I'm not the first to say that there is no such thing as a routine flight, nor is it an idea that I've but recently pondered. It's just that it was proven to me again yesterday as I made a trip that I have made more often than any other, if I exclude shorter hops like MadCo and Urbana. I'll modify the criteria by defining "trip" as a flight upon which I spend more than an hour on the ground and actually leave the airport itself. I make plenty of those, but none as often as I make the trip to The Farm. If anything in my aerial repertoire could be counted as a routine flight, that would be it.
The last couple of times I've gone, though, I've dealt with events that are slightly out of the norm. The last time I went, I ended up using the Garmin 396 and its XM-based weather radar display feature to circumnavigate an inconveniently placed storm cloud. This trip too involved dealing with a little bit of weather, but it was much more widespread. We had 11,000' ceilings for most of the day, which were easy enough to stay underneath with adequate visibility, but they unfortunately also produced some light to moderate precipitation. There was nothing all that difficult about it, but it is a stark departure from the days when even a hint of green on the radar was enough to me to just decide to stay home.
This is what it looked like on the way home. Note the ground speed displayed on the GPS - that's with the engine throttled back to an economical 2,200 rpm. The trip from Bolton to The Farm was also at a 2,200 rpm setting, but resulted in only 115 knots across the ground. So yeah, it was a bit windy at altitude.
The more interesting event was on the trip out when I saved a minimum of two lives, one (and if I'm honest, the more important) being my own. As I was flying along at 3,500', my normal scan outside the cockpit detected another airplane that was headed on an almost parallel heading, but about 500' higher than me. I say almost parallel because he was slowly converging on me. I watched as he crossed almost directly over me from right to left. Given his obvious fixation on his course, no demonstrable effort to avoid me, and the fact that he was 500' above me, I assumed that he was on an IFR flight plan. This notion was reinforced by the fact that we were just northeast of Dayton International's Class C airspace and he was headed right at it.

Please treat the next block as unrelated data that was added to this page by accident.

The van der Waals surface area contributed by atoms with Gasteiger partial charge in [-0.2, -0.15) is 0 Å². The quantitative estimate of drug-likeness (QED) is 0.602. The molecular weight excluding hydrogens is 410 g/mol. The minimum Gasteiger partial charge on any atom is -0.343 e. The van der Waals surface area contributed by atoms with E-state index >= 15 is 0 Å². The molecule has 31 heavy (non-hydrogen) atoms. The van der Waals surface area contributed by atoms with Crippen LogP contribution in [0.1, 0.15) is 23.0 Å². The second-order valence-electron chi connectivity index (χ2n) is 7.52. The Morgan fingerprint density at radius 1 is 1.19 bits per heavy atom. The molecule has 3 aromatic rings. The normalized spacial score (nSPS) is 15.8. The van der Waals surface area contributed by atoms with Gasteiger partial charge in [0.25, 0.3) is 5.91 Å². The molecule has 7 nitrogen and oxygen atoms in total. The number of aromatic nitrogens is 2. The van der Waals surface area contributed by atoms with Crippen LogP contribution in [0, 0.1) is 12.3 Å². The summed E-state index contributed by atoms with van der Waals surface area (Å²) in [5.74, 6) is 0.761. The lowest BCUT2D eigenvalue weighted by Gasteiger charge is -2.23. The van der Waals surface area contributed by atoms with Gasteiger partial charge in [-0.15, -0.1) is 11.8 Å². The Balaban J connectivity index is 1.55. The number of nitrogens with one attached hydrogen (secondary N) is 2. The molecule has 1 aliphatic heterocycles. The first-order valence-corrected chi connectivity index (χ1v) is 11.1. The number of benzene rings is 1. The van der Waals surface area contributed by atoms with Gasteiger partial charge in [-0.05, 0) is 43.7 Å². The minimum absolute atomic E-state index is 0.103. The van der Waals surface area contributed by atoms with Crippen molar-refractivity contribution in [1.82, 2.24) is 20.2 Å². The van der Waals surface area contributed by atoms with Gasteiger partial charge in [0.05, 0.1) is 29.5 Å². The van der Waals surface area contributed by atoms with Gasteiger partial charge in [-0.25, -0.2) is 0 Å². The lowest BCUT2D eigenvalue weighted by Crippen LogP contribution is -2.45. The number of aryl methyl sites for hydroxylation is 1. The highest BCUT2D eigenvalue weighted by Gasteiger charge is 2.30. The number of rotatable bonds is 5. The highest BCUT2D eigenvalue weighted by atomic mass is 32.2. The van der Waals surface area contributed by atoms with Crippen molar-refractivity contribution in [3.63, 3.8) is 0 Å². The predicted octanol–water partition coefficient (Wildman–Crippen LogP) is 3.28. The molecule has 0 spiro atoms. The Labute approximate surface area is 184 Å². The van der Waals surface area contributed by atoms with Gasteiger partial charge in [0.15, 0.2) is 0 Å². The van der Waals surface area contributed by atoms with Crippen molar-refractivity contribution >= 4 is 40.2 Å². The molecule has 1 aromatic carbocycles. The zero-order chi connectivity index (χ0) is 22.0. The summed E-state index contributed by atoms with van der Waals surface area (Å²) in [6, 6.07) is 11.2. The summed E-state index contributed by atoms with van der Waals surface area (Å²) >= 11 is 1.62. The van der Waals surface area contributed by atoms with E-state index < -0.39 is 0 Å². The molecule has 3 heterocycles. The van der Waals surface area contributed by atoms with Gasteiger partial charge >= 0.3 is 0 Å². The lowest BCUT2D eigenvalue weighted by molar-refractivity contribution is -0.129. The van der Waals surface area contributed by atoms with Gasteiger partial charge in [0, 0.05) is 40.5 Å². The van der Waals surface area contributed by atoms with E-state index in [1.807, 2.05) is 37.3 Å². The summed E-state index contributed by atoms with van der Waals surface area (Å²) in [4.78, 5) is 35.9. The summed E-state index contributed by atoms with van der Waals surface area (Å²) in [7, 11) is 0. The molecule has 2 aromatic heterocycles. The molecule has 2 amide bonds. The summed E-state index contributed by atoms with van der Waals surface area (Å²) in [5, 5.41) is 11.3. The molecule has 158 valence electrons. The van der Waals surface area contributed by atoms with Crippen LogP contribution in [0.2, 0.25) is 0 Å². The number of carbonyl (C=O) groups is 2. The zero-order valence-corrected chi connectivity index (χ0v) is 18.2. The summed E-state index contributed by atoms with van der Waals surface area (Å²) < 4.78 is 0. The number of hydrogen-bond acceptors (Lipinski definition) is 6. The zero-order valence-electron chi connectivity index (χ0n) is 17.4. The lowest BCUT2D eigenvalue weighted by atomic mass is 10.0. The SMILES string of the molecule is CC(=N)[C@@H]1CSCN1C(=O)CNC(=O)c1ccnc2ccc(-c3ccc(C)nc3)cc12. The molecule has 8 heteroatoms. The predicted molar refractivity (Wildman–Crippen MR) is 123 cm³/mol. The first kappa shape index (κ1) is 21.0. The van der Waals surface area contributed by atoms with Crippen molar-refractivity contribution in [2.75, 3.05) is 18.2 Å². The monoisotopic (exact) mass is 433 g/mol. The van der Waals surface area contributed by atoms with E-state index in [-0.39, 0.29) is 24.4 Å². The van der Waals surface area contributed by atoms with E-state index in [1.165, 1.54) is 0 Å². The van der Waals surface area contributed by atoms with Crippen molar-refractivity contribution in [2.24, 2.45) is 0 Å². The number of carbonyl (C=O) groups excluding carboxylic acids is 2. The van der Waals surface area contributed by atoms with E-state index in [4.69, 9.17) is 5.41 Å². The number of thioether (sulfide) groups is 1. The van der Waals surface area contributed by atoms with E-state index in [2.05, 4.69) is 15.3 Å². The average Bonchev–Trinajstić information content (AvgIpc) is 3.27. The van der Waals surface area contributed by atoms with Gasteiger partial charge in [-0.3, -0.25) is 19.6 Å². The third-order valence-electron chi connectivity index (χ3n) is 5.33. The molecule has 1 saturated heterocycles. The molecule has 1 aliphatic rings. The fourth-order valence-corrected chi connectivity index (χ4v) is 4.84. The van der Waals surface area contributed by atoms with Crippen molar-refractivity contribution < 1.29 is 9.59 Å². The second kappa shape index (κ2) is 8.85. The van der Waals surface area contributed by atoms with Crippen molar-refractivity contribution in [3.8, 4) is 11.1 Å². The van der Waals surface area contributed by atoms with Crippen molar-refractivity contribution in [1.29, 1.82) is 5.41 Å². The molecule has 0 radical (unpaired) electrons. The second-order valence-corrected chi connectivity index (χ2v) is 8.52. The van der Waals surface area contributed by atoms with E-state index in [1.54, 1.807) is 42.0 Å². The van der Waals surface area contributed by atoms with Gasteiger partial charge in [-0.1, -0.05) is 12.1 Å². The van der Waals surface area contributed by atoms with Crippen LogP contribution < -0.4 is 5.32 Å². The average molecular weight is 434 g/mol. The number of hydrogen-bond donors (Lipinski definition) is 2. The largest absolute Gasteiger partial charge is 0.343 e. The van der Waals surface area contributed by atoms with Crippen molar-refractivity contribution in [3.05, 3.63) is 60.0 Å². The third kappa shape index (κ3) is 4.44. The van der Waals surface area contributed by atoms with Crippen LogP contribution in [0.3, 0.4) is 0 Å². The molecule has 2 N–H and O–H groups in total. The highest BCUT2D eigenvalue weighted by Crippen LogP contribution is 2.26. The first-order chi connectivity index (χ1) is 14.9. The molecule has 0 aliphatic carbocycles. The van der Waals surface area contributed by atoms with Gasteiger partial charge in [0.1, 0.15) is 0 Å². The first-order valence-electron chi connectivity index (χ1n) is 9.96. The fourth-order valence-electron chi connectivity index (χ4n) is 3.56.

I decided to keep an eye on him. As we continued to the west, I could see him a mile or two off to the south. I kept expecting him to start a descent into Dayton, but his altitude remained constant. He made a couple of steeply banked course corrections, something that would be abnormal in true IFR conditions, but we were still in good visual conditions so there would really be nothing precluding him from an aggressive correction. I kept glancing over every couple of minutes or so until about five minutes later when it appeared that he might be getting closer to me again. I increased the rate of my glances to every 30 seconds; it soon became abundantly apparent that he was, in fact, closing the gap between us. Eventually he got close enough that I had to take evasive action. I descended a few hundred feet to allow him to cross directly over me. He never knew I was there! Had I not kept watching for him, there is a very real chance that he would have flown right into me. How close was he? I could have easily read a one-inch high tail number if it had been painted on the bottom of the fuselage.
This is why we look out the window!!
While I was at The Farm, I stopped by my brother's place to see what he's working on. This time around, it was his new race car for next season. The Schmetterling sponsored ride has been stripped of its goodies and relegated to jack stands. Reportedly, the Schmetterling logo will be even larger on next year's car!